BS: Not a general public, and not a public of amateurs. And it was really extremely problematic for me, politically problematic but also artistically and philosophically problematic. So I decided to try to understand how this situation was possible. It was at this moment that I decided to rethink and reactivate the tradition of what in the field of musicology is called “organology,” but I decided to propose what I call an expanded organology, that is, an organology that didn’t study only instruments but also the conditions of music’s reception by the public—for example with hi-fi apparatuses, the impact of radio networks, possibilities created by mp3 players, but also the structure of the architecture of the music halls, and so forth, and also software, because IRCAM was a research center in which software had a prominent conceptual place. I worked for one year with a musicologist around these questions—a young musicologist who was extremely interesting and a specialist on the work of Joseph Haydn, a composer with a politics as well as a policy regarding the public. For example, Haydn had created the concept of a society of concert music (Musikverein), and he imposed the repetition of newly composed pieces of music—the public had to stay and listen to the piece played three times.
IR: On the same occasion?
BS: On the same occasion, yes. And I discovered that in fact in the 1880s, the Paris Opera had an extremely interesting policy regarding the “public.” When you were a member, you had a subscription to the opera, and you received the entire score of a new production before the performance. And you also received the transcription of the piece, an arrangement for piano and violin and voice as well as a commentary on the complexity of the score. And you had to prepare yourself before going to the concert hall. Why? In fact, at this time throughout the bourgeois families you had people with skills at playing the piano, the violin, or singing, and everyone was reading and writing music. Being capable of playing music was a condition for listening to music, because if you could not play, it was not possible to listen to this music. Because there were no hi-fi apparatuses, there was no radio or phonographs. So at the beginning of the twentieth century new apparatuses appeared that suddenly created a short-circuit in the skills—the musical skills of the public.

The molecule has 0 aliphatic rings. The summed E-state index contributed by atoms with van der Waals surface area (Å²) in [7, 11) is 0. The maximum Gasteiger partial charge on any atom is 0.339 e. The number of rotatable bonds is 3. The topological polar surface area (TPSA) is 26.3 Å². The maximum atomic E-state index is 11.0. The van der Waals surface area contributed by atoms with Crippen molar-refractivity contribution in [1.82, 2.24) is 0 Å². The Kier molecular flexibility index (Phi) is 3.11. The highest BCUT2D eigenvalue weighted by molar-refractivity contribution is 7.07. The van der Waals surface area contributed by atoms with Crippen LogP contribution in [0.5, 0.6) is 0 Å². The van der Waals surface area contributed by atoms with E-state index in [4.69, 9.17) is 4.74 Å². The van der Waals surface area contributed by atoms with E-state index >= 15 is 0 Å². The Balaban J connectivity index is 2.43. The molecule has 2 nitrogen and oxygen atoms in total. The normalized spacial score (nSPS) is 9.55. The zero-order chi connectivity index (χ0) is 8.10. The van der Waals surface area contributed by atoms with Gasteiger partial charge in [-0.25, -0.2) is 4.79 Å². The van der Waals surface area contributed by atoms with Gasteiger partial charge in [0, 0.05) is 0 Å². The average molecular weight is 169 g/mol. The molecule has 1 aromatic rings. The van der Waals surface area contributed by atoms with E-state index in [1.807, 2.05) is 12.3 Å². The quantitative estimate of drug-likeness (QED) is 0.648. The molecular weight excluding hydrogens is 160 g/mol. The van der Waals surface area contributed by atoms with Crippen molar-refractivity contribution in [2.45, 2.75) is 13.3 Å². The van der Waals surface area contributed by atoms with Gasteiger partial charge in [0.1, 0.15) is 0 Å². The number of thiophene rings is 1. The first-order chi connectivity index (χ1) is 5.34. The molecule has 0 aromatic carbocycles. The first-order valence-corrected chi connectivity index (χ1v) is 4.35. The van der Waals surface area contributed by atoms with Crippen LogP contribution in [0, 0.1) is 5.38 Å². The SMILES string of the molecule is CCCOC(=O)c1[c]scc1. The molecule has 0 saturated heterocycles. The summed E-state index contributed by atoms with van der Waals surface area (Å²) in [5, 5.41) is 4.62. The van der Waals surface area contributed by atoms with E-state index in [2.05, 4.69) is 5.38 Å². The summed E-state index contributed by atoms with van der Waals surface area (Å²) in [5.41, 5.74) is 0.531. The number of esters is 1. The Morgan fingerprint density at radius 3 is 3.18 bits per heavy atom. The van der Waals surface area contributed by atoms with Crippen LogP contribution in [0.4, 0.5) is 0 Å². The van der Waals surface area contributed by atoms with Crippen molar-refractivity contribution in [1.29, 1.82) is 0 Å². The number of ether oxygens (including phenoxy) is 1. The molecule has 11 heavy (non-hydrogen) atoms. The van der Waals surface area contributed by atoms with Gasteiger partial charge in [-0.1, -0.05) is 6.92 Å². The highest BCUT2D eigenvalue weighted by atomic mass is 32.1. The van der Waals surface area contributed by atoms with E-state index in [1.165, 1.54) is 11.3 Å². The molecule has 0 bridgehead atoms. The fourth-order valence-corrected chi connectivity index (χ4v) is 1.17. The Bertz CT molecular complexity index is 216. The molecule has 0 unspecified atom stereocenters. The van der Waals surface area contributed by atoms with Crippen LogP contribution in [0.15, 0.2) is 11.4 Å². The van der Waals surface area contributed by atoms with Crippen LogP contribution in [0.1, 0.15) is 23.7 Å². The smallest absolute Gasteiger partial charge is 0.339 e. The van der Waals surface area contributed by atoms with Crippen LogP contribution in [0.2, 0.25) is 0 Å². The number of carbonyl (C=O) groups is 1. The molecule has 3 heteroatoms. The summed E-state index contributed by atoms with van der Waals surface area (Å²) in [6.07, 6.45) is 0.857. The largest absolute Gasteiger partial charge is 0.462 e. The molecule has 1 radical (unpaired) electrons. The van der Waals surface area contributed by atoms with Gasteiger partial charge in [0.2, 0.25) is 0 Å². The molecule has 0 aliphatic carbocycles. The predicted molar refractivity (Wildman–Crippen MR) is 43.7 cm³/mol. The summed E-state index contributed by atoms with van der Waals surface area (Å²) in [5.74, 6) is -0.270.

My own grandfather who died in 1935 was a worker who drove locomotives, but he was capable of reading music. But in my generation, our generation, reading music is exceptional, it’s not common knowledge, so in fact I think that in the twentieth century you had an extremely important, instrumental shift, a transformation in education in which suddenly the skills of the “savoir faire”—of playing instruments and reading scores—were short-circuited, and suddenly the relationship between artworks and their publics was completely changed. It was a long process, but one that was greatly heightened with the coming of television, and I think that this evolution created a change—a very deep change in society and was creating what I call a short-circuiting of the possessive transindividuation.
Here I need to explain what I call transindividuation. My thought was much influenced by the philosophy of Gilbert Simondon, who was an important thinker of individuation. Simondon says that if you want to understand the individual, you need to inscribe the individual in a process of which he is only a phase. As such, the individual has no interests. The individual is only an aspect, or phase of a process, but the process is what is important. So what is this process? It is the process of individuation, that is of transformation, and for Simondon, everything is a caught up in and brought into a process of individuation. For example, the passages of life are a process of individuation, but “technics” are also processes of individuations.5